Sundance Film Review: Bad Hair
Sundance Film Festival
Director: Justin Simien
Bad Hair is the kind of film that I think most audiences want to see at Sundance. It’s good, draws from cultural folklore, and pushes boundaries yet is accessible. But most of all, it’s scary and funny, a horror comedy. Bad Hair possesses the uncanny ability to tense you in your seat, hit you with a jump scare then elicit your laughter. At first, I was wary of the pacing, but as the story unfolds, I bore witnesses to director Justin Simien’s masterful build of tension with protagonist Anna’s (Elle Lorraine) quest to be seen at her network job for black entertainment TV station Culture in L.A. in the ’80s. Once a leadership shift takes place at the network, new boss Zora (Vanessa Williams) takes a liking to Anna but encourages her to get a weave. Anna acquiesces to the suggestion, but there are more sinister changes in store for her than just a new hairdo.
Anna suffered a chemical-burn accident as a child when her sister tried to give her a hair treatment. Anna ended up with a scar and has avoided any major hair alterations ever since. At a family dinner, her uncle lends her a book on African-American folklore that originated in the days of slavery. From this tome, she learns of the legend of the Moss-Haired Woman, which opens with a tale of a woman who took hair-like moss from the woods. The book’s illustrations depict the hair attacking people from the woman’s scalp.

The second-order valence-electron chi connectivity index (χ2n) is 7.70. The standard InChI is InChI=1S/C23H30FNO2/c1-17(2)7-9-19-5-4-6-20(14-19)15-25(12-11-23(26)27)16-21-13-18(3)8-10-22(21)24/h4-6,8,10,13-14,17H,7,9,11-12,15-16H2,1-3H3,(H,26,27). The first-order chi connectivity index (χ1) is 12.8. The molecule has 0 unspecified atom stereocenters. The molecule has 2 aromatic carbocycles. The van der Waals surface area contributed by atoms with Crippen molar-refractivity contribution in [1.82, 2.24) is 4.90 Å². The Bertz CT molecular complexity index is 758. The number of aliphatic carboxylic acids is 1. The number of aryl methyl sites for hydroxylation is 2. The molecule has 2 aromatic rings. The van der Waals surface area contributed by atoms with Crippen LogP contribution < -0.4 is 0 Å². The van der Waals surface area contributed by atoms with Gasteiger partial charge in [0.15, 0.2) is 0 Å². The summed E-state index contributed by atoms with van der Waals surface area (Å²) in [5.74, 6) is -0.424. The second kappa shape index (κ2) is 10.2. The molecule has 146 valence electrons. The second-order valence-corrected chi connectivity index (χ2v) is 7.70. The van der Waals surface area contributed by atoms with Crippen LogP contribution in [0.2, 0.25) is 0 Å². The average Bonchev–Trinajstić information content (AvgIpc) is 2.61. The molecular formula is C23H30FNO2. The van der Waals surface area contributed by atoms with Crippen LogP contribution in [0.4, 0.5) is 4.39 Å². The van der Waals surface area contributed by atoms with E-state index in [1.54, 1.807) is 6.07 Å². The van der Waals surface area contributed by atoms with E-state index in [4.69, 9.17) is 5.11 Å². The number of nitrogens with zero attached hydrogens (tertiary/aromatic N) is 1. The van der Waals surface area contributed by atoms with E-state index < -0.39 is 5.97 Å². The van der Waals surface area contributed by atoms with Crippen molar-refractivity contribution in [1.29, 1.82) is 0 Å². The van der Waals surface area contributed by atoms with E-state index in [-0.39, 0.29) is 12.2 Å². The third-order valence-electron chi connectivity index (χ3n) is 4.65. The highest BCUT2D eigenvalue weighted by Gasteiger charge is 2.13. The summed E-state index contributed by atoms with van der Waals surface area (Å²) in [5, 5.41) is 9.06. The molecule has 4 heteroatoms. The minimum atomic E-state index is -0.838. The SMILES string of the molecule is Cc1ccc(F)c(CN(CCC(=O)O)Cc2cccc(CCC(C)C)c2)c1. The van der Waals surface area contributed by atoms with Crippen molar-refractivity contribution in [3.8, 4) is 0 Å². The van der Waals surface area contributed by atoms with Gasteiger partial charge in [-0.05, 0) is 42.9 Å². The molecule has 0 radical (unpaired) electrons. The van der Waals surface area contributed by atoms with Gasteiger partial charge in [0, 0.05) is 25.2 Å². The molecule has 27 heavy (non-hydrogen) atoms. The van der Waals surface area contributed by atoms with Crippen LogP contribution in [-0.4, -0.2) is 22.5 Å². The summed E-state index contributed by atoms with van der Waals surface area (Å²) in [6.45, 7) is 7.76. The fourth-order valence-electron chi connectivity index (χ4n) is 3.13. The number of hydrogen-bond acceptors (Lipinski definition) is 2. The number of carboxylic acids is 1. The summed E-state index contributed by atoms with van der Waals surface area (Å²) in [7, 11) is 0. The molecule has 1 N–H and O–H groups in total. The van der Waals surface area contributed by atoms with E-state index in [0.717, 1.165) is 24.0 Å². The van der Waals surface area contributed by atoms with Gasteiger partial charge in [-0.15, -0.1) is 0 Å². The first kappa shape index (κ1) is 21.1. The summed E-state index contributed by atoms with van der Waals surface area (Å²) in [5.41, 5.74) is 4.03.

It’s a clear, clever setup for the weave Anna gets from Virgie (LaVerne Cox) at her world-class salon. Virgie puts the weave in so tight that it draws blood from Anna’s scalp, and Anna cries from the pain. It seems to have been worth it, as more people notice her at work while she curries Zora’s favor with a shot at hosting her own show. As the tips of her hair start moving into bloody wounds by its own volition, though, Anna realizes that it may not have been worth it—but that it also may be too late.
Bad Hair seems like it originated from a more straightforwardly horror-informed screenplay. I’d wager that when Simien began editing the story for the screen, though, he realized the absurdity of depicting hair with a mind of its own, and instead of forcing anything, leaned into the comedic sensibility that Bad Hair so excellently achieves. It doesn’t hurt that Bad Hair’s star-studded cast performs with panache. Lena Waithe has some hilarious scenes as Brooke-Lynne, and Usher even had a role—what more could you want? Bad Hair is a gem all around. –Alexander Ortega
Jan. 28 // 11:59 p.m // Library Center Theatre Park City
Jan. 31 // 3:30 p.m // The Ray Theatre Park City
Read more of SLUG’s comprehensive coverage of the 2020 Sundance Film Festival.